What the Dickens?

The Peninsula Players bring A Christmas Carol: the Panto to Sidney's Mary Winspear Centre this month.

Tony Garnett holds his ears while rehearsing the role of Scrooge Sunday night.

When he first arrived on the local theatre scene, Gerald Schieven hadn’t ever played a women before.

That would change almost immediately after arriving in this province after changing jobs. An astronomer by trade, Schieven was heavily involved in community theatre in Hawaii. One of the first things he did when coming to work in B.C. in 2008, was to look for a similar troupe of actors. He’s been involved with the Players ever since — acting and directing.

These days, he’s the director of The Peninsula Players’ upcoming show: A Christmas Carol, The Panto.

“When I first came here, I saw an ad for a pantomime, directed by Dick Mills,” Schieven said. “I got the role of the Dame and I’ve been hooked ever since.”

Classic pantomime, he explained, involves taking a piece of work — in this case Charles Dickens’ A Christmas Carol — and adapting it as a farce. Typically, a man will play a female lead (it’s not Schieven this time) and the production will be fraught with puns and bad jokes featuring as much local content as possible.

Schieven added the band for the show, What the Dickens, has even been tasked with re-writing music from the play to fit local, provincial and national themes. Schieven said audiences can expect to hear references to Justin Bieber and Stephen Harper, to name a few.

“A panto is a traditional British, family show, with lots of interaction between the cast and audiences.

“People are encouraged to boo Scrooge and cheer on the chorus and applaud when Dickens himself (played by Matt Watson) appears.

A Christmas Carol: the Panto, was written by Adrian Barrade. It includes music the audience will be encouraged to sing along to.

“While it includes all of the elements of a pantomime, the author stays faithful to the original Dickens story.”

In normal pantomimes, however, the villain doesn’t change as drastically as Scrooge does in the story. That means, Schieven said, the audience could very well change those boos into cheers.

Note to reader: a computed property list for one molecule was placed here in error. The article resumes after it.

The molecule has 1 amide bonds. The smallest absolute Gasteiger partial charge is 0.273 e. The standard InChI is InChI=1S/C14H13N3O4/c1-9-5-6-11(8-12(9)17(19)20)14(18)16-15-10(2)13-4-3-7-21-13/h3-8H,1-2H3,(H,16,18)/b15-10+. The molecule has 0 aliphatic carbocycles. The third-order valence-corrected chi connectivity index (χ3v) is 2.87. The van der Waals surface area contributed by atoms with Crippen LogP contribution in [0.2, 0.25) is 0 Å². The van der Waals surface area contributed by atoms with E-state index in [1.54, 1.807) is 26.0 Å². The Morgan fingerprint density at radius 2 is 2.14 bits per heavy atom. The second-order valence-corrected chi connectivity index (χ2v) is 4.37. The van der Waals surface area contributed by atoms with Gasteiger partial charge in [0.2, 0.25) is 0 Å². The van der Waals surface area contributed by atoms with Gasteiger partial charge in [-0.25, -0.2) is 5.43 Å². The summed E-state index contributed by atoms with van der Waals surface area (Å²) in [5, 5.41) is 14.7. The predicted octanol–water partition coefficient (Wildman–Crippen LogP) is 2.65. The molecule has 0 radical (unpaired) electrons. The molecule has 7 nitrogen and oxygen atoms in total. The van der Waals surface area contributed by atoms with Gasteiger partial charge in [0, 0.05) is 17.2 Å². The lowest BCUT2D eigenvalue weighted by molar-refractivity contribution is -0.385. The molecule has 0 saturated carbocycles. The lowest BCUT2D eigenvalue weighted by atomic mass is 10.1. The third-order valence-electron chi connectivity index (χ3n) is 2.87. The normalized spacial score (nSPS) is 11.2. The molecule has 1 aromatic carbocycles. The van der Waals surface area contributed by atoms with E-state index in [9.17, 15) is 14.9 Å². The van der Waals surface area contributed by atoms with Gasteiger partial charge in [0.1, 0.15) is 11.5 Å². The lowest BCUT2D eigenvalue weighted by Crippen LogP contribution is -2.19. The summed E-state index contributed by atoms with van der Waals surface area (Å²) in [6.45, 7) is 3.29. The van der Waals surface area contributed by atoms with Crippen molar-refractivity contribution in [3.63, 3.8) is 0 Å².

Schieven said his challenge so far has been working with a large cast of around 26 actors, including children and even a puppet or two.

“The cast ranges from no experience whatsoever to those who have plenty of it,” said the director. “But we’re coming together and having a lot of fun.”

Sets and costumes will represent the period, Schieven said, but also add hints of modern day themes. Overall, it’ll be minimalist while evoking the period in which Dickens set A Christmas Carol. Schieven said the production is not about big sets — it’s about the gags, slapstick and audience participation.

“People are just going to have a lot of fun,” he said.

The Dame, or Big Mama as Schieven called the role, is being performed by Allan Souliere. Tiny Tim will be played by Travis Harfield and Bob Cratchit will be played by Chris Bocking.

The Peninsula Players kick off the seasonal performances Dec. 12 to 14 at the Berwick Theatre in Saanich.

They return to their new digs at the Mary Winspear Centre for six shows at the Charlie White Theatre.

A Christmas Carol: the Panto runs Dec. 19 and 20 at 7:30 p.m. Dec.  21 at 2 p.m. Dec. 26 at 7:30 p.m. and Dec. 27 and 28 at 2 p.m.

Tickets for the Sidney shows are available at that Mary Winspear Centre at 250656-0275 or online at tickets.marywinspear.ca, or www.berwickretirement.com/royal-oak for the Saanich performances.

For details about the Peninsula Players, visit their website at www.thepeninsulaplayers.ca.

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